The entertainment halo certainly matters. Over the last three years, Nielsen IAG research found Super Bowl spots achieved a 31% higher break-through and 93% higher likability than the typical ad on television. But it’s not that simple. Timing is also a factor. First and second quarter spots yield more yardage than second half spots, and 4th quarter spots are about comparable to a “normal” TV buy in terms of generating ad recall. The viewer’s ability to associate the correct brand with the ad, and reported likability levels similarly wane over the course of the game. Surprisingly, branded integration effectiveness shows an opposite trend. Recall and brand opinion are lowest pre-game, moderate during the game, and big gainers post game. For Marketers, the mix is clear: focus on ads early and branded integration efforts late. Lastly, the SuperBowl is a touchdown for brands generally: purchase consideration for the average ad the week after increases +13% versus the week prior.

So that’s the foundation of pure “paid” measurements. What about the “earned” side of the equation, which factors in free media, consumer conversation, participation, and the like? Clearly, the Super Bowl in particular shines light across a far more complicated mix of marketing activity and user-engagement. Great copy finds life in other places.

An engaging, even participatory Pepsi game spot, for instance, might trigger a site visit, a Google search, a tweet, retweet, fan-page sign-up, or DVR rewind. It might trigger a desire to share, forward, discuss, critique, rate, or review. It might bleed over into the social media stream of a New York Times or any media reporter (a growing number of whom leverage social media across all platforms.)

The good news is that this digital trail can be quantified with high levels of precision – by volume, reach, tone, source, or even depth of brand advocacy. And much of this can be delivered in real-time, empowering today’s brand manager to make real-time changes or adjustments to the site. Last year, for instance, a large percentage of brands buying spots on the Super Bowl made real-time adjustments to their websites or social media efforts based on pre-game variables.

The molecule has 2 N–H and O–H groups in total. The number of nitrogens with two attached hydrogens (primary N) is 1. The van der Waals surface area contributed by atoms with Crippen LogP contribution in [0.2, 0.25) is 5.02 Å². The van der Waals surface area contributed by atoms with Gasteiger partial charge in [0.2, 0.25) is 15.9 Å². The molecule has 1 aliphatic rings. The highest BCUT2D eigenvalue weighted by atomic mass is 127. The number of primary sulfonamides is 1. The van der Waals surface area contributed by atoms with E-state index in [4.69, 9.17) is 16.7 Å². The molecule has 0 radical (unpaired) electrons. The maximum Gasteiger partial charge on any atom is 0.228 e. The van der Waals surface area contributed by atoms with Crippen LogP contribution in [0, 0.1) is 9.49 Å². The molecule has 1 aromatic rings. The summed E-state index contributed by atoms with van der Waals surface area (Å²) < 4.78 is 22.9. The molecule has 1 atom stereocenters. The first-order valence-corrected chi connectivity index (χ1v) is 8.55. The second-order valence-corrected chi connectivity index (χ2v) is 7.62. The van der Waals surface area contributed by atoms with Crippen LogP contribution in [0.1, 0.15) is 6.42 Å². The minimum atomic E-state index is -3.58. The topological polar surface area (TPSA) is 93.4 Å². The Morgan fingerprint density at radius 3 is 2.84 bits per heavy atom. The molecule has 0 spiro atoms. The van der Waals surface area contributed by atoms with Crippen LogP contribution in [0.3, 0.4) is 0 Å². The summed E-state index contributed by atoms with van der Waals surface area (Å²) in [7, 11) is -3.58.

This year, Frito-Lay’s Doritos brand sits on the extreme of early-adjustments, as the four spots they are running are sourced from user-participation events and contests. In this case, the “earned media” is stimulating the paid side of the equation. Then again, this can work in reverse. When P&G’s Tide brand ran a highly engaging “Talking Stain” spot two years ago, it triggered a user-generated contest that created an impressive annuity of online video that quickly reshaped the brand’s search results for the better. Three years ago, Nationwide insurance estimated that the “earned media” dividend from their Kevin Federline spot totaled over $20 million dollars.

So in the end, it’s just not as simple as “buying” high-reach media. The broader ecosystems truly matter. This year, Nielsen is putting its biggest effort into measuring and quantifying the full return of Super Bowl advertising, combining a comprehensive suite of paid media and earned media metrics into a total “engagement” score. And we don’t intend to stop at the Super Bowl. Over the course of 2010, we’ll be applying our new cross-platform engagement metrics across our work on the Winter Olympics, Academy Awards, and the World Cup.